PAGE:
I got wind of the fact that Jess and Holly would be touring with Waters  several months ago and have been following the Lucius posts on Instagram  (in particular Instagram stories since rehearsals started and especially since the tour began in May. BTW, do yourselves a favor and follow them post haste @Ilovelucius because their Instagram stories are pure gold. Lots of backstage footage and quick looks into what it must be like to be part of a monumental tour such as this. And once the tour started and I knew there was a Boston date on it, the embers started burning in the back of my mind. But the tickets went fast and ones being sold by scalpers were way gross amounts of money.  Plus, I’m a bit of a seat snob and knew I wouldn’t be happy in nosebleeds at the cavernous Boston Garden. I decided it was OK to miss the show. I was fine with it. But still the embers burned, especially after footage became readily available and I saw JUST HOW BRILLIANT Holly and Jess were singing with Rogers. Again though, I let it go. I just can’t go to EVERY show.

Fast forward to the morning of September 28th. This was a particularly unusual morning as it was the first time I decided to walk to my recently moved office at the Portland Press Herald (day job). It was just under seven miles. For the first half hour or so I had a headlamp on and a bunch of reflective gear. About six miles into my walk and a lifetime later, the sound of a text momentarily interrupted my music. I looked at my phone to see a message from my friend Mary Allen (correct spelling, I know you’re wondering) Lindemann. She had two tickets to the Waters show THAT NIGHT and did I know anyone who might be interested? I didn’t really off the top of my head  but did offer to help her sell them. The tickets were WAY out of my price range (like WAY WAY WAY out).  But then something entirely unexpected happened. She told me she didn’t want them to go to waste. She GAVE them to me. I am going to pay her something soon for them but she took a HUGE loss on these. But that’s just how she is; kind and generous. It was more important to her that the tickets weren’t wasted then to recoup what she paid. I’ll forever be in her debt. I scampered the rest of the way to work, in a state of shock, and reached out to my friend Lee. And when I say “reached out” that means I basically told her she HAD TO go to this show with me.  She realized that resistance was futile and later that day, off we went to Boston.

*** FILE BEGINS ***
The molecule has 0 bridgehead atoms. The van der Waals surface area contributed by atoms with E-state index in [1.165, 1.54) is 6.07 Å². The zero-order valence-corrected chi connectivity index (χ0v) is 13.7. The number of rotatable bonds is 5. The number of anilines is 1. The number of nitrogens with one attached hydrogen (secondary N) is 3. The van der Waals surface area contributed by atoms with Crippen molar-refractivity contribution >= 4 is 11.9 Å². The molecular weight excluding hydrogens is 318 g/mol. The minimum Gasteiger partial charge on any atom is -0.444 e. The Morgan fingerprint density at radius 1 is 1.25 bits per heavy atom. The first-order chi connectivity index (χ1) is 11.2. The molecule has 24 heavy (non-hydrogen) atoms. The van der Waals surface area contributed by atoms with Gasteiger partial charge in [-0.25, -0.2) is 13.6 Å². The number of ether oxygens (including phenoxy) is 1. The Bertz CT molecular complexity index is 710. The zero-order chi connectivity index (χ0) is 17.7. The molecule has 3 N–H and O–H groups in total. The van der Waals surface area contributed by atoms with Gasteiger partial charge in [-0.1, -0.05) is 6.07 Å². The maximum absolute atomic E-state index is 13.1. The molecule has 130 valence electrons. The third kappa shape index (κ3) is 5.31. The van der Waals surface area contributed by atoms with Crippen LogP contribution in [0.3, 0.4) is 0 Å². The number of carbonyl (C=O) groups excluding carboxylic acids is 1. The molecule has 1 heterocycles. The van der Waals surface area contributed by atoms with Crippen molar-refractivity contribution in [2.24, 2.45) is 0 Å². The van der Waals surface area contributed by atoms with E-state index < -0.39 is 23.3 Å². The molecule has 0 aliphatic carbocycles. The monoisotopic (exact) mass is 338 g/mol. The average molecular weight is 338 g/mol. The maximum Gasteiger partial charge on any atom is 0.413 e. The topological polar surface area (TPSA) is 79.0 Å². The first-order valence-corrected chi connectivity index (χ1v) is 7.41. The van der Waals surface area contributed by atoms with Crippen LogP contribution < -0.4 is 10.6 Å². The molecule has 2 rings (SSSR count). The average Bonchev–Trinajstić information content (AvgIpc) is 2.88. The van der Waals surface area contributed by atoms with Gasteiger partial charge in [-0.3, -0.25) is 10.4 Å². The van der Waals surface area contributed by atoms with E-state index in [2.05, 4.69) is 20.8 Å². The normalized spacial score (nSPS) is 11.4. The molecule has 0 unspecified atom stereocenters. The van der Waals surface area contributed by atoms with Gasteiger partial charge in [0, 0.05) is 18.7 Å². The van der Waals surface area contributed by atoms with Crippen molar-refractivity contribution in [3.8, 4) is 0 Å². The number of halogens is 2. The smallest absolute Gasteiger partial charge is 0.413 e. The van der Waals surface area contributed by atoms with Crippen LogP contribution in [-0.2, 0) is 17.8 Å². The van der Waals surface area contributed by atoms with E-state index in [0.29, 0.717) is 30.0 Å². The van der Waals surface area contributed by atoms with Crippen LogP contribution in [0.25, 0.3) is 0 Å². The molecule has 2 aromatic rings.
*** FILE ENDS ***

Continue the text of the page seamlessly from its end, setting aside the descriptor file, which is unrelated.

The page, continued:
There’s a difference between seeing on your ticket that your seats are good and actually having an usher bring you to them. At a venue as large as the Garden, which can hold just under 20,000 people for concerts, having a seventh row seat that was, and I’m not making this up -dead center- is insane. It’s incredible. It’s other-worldly. Lee and I looked at other and didn’t really know what to say.  How did this happen? Said more succinctly; What in the actual fuck?